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Kazakhstan - officially the Republic of Kazakhstan - stretches over a vast expanse of northern and central Eurasia. With an area of 2.7 million square kilometers, Kazakhstan is the ninth-largest country in the world. It is equivalent to the size of Western Europe – five times the size of France and four times the size of Texas.
Kazakhstan shares borders with Russia, Uzbekistan, the Republic of China, Kyrgyzstan, and Turkmenistan.
Major cities:
Astana (the capital since December 1997), Almaty (the former capital), Karaganda, Shymkent (Chimkent), Semey (Semipalatinsk) and Turkestan.

Presentation - Considering Character Education:  Modeling Respect While Delivering the 21st Century Curriculum

For most of its history, the territory of modern-day Kazakhstan has been inhabited by nomadic tribes. By the 16th century, the Kazakhs emerged as a distinct group, divided into three Jüz. The Russians began advancing into the Kazakh steppe in the 18th century, and by the mid-19th century all of Kazakhstan was part of the Russian Empire.

Following the 1917 Russian Revolution, and subsequent civil war, the territory of Kazakhstan was reorganized several times before becoming the Kazakh Soviet Socialist Republic in 1936, a part of the USSR.

Kazakhstan declared itself an independent country on December 16, 1991, the last Soviet republic to do so. Its communist-era leader, Nursultan Nazarbayev, became the country's first president, a position he retains today. President Nazarbayev maintains strict control over the country's politics. Since independence, Kazakhstan has pursued a balanced foreign policy and worked to develop its economy, especially its hydrocarbon industry.[9]

Teacher Recruitment Information

The international research-to-practice conference "Secondary Education Curriculum: traditions and changes" aims to:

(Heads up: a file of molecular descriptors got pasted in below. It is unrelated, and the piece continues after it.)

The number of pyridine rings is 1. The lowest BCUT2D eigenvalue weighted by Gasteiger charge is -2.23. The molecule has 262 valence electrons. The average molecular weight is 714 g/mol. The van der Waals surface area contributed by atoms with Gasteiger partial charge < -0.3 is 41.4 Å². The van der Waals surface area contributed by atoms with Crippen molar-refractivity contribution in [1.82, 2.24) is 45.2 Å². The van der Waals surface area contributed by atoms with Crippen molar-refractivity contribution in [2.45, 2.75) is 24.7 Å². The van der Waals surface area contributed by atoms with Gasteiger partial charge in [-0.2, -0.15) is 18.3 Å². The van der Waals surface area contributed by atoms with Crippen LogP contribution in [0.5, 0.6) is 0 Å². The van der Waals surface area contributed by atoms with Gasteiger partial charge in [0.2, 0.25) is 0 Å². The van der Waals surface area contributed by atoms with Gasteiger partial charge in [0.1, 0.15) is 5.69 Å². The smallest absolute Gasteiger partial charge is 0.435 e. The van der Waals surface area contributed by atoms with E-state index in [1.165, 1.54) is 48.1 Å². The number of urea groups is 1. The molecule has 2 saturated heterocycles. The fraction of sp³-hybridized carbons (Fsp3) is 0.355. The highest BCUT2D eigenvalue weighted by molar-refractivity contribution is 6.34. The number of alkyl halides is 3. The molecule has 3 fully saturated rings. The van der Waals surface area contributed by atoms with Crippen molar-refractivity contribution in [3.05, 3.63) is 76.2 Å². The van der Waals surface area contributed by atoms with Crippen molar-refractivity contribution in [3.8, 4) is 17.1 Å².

- Understand new trends in the curriculum development and identify areas for improvement to meet the challenges of our time;
- Exchange opinions and experiences on issues and areas for improvement of the "Nazarbayev Intellectual Schools" curriculum;
- Bring together key stakeholders in order to identify further ways of improvement of state schools’ curriculum;
- Establish a dialogue between teachers, scientists, general public and international experts on the issue of adapting and transmitting best international practice as well as the experience of Nazarbayev Intellectual Schools to state schools.

Program Brochure

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“The cold war was over.  It seemed an almost casual resolution to a sequence of stunning events:  10 years in Poland, 10 months in Hungary, 10 weeks in East Germany, 10 days in Czechoslovakia.  The power of people in one place accelerating the pace of change in the next. The Soviet Union itself yet to come.  China still to come......      Peter Jennings (1990)
The Soviet Union did follow......
Now - Another wave?  Arab Spring?
Was the first wave the US and then France?    Ireland?

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